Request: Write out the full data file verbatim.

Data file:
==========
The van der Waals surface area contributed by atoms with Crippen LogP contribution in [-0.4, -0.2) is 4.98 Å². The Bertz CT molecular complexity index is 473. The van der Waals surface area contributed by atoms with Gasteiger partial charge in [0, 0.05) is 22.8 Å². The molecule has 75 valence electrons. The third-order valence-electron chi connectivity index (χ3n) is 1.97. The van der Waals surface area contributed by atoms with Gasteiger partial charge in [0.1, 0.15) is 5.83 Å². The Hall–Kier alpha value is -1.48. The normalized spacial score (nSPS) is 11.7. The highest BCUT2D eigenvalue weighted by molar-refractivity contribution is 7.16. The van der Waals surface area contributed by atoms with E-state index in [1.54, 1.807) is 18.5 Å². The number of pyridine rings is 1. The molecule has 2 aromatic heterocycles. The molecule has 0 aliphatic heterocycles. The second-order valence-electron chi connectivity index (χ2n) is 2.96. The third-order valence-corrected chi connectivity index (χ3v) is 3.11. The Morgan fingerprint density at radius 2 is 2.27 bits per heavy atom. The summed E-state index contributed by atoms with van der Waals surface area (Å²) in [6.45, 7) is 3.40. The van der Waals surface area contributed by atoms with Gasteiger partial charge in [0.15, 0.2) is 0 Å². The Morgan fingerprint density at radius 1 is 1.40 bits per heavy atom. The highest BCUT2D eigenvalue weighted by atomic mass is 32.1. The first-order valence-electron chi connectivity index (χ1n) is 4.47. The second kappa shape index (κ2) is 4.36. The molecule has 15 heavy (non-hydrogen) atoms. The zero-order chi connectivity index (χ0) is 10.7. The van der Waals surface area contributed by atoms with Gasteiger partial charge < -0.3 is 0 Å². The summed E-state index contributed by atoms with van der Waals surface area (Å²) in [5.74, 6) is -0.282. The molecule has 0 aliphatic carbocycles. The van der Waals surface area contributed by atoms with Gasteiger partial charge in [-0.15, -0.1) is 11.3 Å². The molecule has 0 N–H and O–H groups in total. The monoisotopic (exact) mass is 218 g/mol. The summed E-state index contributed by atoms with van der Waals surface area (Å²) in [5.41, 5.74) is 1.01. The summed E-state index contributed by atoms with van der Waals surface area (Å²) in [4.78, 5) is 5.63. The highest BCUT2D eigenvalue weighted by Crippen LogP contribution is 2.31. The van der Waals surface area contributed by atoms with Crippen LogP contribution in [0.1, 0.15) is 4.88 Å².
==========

The van der Waals surface area contributed by atoms with Crippen LogP contribution in [-0.4, -0.2) is 4.98 Å². The Bertz CT molecular complexity index is 473. The van der Waals surface area contributed by atoms with Gasteiger partial charge in [0, 0.05) is 22.8 Å². The molecule has 75 valence electrons. The third-order valence-electron chi connectivity index (χ3n) is 1.97. The van der Waals surface area contributed by atoms with Gasteiger partial charge in [0.1, 0.15) is 5.83 Å². The Hall–Kier alpha value is -1.48. The normalized spacial score (nSPS) is 11.7. The highest BCUT2D eigenvalue weighted by molar-refractivity contribution is 7.16. The van der Waals surface area contributed by atoms with E-state index in [1.54, 1.807) is 18.5 Å². The number of pyridine rings is 1. The molecule has 2 aromatic heterocycles. The molecule has 0 aliphatic heterocycles. The second-order valence-electron chi connectivity index (χ2n) is 2.96. The third-order valence-corrected chi connectivity index (χ3v) is 3.11. The Morgan fingerprint density at radius 2 is 2.27 bits per heavy atom. The summed E-state index contributed by atoms with van der Waals surface area (Å²) in [6.45, 7) is 3.40. The van der Waals surface area contributed by atoms with Gasteiger partial charge in [0.15, 0.2) is 0 Å². The Morgan fingerprint density at radius 1 is 1.40 bits per heavy atom. The highest BCUT2D eigenvalue weighted by atomic mass is 32.1. The first-order valence-electron chi connectivity index (χ1n) is 4.47. The second kappa shape index (κ2) is 4.36. The molecule has 15 heavy (non-hydrogen) atoms. The zero-order chi connectivity index (χ0) is 10.7. The van der Waals surface area contributed by atoms with Gasteiger partial charge < -0.3 is 0 Å². The summed E-state index contributed by atoms with van der Waals surface area (Å²) in [5.74, 6) is -0.282. The molecule has 0 aliphatic carbocycles. The van der Waals surface area contributed by atoms with Gasteiger partial charge in [-0.15, -0.1) is 11.3 Å². The molecule has 0 N–H and O–H groups in total. The monoisotopic (exact) mass is 218 g/mol. The summed E-state index contributed by atoms with van der Waals surface area (Å²) in [5.41, 5.74) is 1.01. The summed E-state index contributed by atoms with van der Waals surface area (Å²) in [4.78, 5) is 5.63. The highest BCUT2D eigenvalue weighted by Crippen LogP contribution is 2.31. The van der Waals surface area contributed by atoms with Crippen LogP contribution in [0.1, 0.15) is 4.88 Å².